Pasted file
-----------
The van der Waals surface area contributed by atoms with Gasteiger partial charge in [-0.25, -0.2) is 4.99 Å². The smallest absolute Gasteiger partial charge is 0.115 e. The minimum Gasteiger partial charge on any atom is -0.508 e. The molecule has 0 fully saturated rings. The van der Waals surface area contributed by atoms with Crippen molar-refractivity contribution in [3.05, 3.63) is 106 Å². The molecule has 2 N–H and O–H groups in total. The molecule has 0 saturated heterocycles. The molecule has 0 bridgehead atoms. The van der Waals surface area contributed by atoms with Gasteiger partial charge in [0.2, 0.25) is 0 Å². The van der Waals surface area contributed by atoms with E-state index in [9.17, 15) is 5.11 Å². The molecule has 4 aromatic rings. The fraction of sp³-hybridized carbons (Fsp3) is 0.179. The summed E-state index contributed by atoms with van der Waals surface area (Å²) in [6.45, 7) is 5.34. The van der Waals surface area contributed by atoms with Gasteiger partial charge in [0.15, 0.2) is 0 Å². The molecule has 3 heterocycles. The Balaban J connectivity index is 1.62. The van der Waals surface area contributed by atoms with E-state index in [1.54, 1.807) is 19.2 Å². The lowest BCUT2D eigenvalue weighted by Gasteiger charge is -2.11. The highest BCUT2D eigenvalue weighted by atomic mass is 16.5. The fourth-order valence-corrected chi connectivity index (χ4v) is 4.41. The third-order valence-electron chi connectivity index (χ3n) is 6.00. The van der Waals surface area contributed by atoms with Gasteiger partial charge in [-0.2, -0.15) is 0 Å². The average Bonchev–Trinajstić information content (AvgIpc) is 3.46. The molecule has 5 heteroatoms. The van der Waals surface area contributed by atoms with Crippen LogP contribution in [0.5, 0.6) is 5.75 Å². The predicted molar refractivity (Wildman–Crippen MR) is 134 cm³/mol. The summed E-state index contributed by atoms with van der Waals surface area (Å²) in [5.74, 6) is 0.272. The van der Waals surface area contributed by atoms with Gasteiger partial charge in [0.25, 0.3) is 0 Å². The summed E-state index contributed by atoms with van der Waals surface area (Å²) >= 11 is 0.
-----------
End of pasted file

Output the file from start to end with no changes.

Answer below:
The van der Waals surface area contributed by atoms with Gasteiger partial charge in [-0.25, -0.2) is 4.99 Å². The smallest absolute Gasteiger partial charge is 0.115 e. The minimum Gasteiger partial charge on any atom is -0.508 e. The molecule has 0 fully saturated rings. The van der Waals surface area contributed by atoms with Crippen molar-refractivity contribution in [3.05, 3.63) is 106 Å². The molecule has 2 N–H and O–H groups in total. The molecule has 0 saturated heterocycles. The molecule has 0 bridgehead atoms. The van der Waals surface area contributed by atoms with Gasteiger partial charge in [0.2, 0.25) is 0 Å². The van der Waals surface area contributed by atoms with E-state index in [9.17, 15) is 5.11 Å². The molecule has 4 aromatic rings. The fraction of sp³-hybridized carbons (Fsp3) is 0.179. The summed E-state index contributed by atoms with van der Waals surface area (Å²) in [6.45, 7) is 5.34. The van der Waals surface area contributed by atoms with Gasteiger partial charge in [0.15, 0.2) is 0 Å². The molecule has 3 heterocycles. The Balaban J connectivity index is 1.62. The van der Waals surface area contributed by atoms with E-state index in [1.54, 1.807) is 19.2 Å². The lowest BCUT2D eigenvalue weighted by Gasteiger charge is -2.11. The highest BCUT2D eigenvalue weighted by atomic mass is 16.5. The fourth-order valence-corrected chi connectivity index (χ4v) is 4.41. The third-order valence-electron chi connectivity index (χ3n) is 6.00. The van der Waals surface area contributed by atoms with Gasteiger partial charge in [-0.2, -0.15) is 0 Å². The average Bonchev–Trinajstić information content (AvgIpc) is 3.46. The molecule has 5 heteroatoms. The van der Waals surface area contributed by atoms with Crippen LogP contribution in [0.5, 0.6) is 5.75 Å². The predicted molar refractivity (Wildman–Crippen MR) is 134 cm³/mol. The summed E-state index contributed by atoms with van der Waals surface area (Å²) in [5.74, 6) is 0.272. The van der Waals surface area contributed by atoms with Gasteiger partial charge in [0.25, 0.3) is 0 Å². The summed E-state index contributed by atoms with van der Waals surface area (Å²) >= 11 is 0.